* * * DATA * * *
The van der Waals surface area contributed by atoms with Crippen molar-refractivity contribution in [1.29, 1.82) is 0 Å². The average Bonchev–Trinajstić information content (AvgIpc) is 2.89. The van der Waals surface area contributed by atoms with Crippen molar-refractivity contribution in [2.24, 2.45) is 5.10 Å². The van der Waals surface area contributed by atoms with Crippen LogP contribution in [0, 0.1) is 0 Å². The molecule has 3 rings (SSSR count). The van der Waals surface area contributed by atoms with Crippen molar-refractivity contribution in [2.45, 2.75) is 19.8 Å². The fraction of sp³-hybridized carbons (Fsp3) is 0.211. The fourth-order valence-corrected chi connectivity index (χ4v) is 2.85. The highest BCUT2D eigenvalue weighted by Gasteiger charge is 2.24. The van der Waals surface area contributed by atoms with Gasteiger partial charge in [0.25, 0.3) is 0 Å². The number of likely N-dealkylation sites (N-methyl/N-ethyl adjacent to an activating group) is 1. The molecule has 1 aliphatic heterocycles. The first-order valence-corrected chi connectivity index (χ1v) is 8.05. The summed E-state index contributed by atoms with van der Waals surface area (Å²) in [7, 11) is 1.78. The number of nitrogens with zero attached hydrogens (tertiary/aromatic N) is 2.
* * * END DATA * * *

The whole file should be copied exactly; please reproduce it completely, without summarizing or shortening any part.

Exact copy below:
The van der Waals surface area contributed by atoms with Crippen molar-refractivity contribution in [1.29, 1.82) is 0 Å². The average Bonchev–Trinajstić information content (AvgIpc) is 2.89. The van der Waals surface area contributed by atoms with Crippen molar-refractivity contribution in [2.24, 2.45) is 5.10 Å². The van der Waals surface area contributed by atoms with Crippen LogP contribution in [0, 0.1) is 0 Å². The molecule has 3 rings (SSSR count). The van der Waals surface area contributed by atoms with Crippen molar-refractivity contribution in [2.45, 2.75) is 19.8 Å². The fraction of sp³-hybridized carbons (Fsp3) is 0.211. The fourth-order valence-corrected chi connectivity index (χ4v) is 2.85. The highest BCUT2D eigenvalue weighted by Gasteiger charge is 2.24. The van der Waals surface area contributed by atoms with Gasteiger partial charge in [0.25, 0.3) is 0 Å². The number of likely N-dealkylation sites (N-methyl/N-ethyl adjacent to an activating group) is 1. The molecule has 1 aliphatic heterocycles. The first-order valence-corrected chi connectivity index (χ1v) is 8.05. The summed E-state index contributed by atoms with van der Waals surface area (Å²) in [7, 11) is 1.78. The number of nitrogens with zero attached hydrogens (tertiary/aromatic N) is 2.